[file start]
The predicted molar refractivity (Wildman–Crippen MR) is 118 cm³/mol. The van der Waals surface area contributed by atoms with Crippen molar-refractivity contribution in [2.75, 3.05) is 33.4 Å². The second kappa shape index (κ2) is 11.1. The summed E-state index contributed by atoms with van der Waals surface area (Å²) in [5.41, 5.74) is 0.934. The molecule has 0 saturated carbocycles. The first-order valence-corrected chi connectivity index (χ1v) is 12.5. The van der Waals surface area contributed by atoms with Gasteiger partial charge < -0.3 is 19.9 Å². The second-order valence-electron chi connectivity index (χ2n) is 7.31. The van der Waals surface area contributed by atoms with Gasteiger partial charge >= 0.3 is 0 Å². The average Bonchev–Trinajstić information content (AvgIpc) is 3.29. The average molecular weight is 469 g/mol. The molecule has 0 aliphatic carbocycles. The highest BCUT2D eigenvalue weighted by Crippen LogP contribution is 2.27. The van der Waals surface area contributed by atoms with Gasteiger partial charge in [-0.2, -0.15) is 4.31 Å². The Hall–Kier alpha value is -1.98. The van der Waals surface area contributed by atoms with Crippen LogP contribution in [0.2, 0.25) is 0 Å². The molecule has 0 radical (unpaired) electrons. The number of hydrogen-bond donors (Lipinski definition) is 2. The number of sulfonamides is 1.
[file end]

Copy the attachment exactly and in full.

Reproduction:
The predicted molar refractivity (Wildman–Crippen MR) is 118 cm³/mol. The van der Waals surface area contributed by atoms with Crippen molar-refractivity contribution in [2.75, 3.05) is 33.4 Å². The second kappa shape index (κ2) is 11.1. The summed E-state index contributed by atoms with van der Waals surface area (Å²) in [5.41, 5.74) is 0.934. The molecule has 0 saturated carbocycles. The first-order valence-corrected chi connectivity index (χ1v) is 12.5. The van der Waals surface area contributed by atoms with Gasteiger partial charge < -0.3 is 19.9 Å². The second-order valence-electron chi connectivity index (χ2n) is 7.31. The van der Waals surface area contributed by atoms with Gasteiger partial charge >= 0.3 is 0 Å². The average Bonchev–Trinajstić information content (AvgIpc) is 3.29. The average molecular weight is 469 g/mol. The molecule has 0 aliphatic carbocycles. The highest BCUT2D eigenvalue weighted by Crippen LogP contribution is 2.27. The van der Waals surface area contributed by atoms with Gasteiger partial charge in [-0.2, -0.15) is 4.31 Å². The Hall–Kier alpha value is -1.98. The van der Waals surface area contributed by atoms with Crippen LogP contribution in [0.2, 0.25) is 0 Å². The molecule has 0 radical (unpaired) electrons. The number of hydrogen-bond donors (Lipinski definition) is 2. The number of sulfonamides is 1.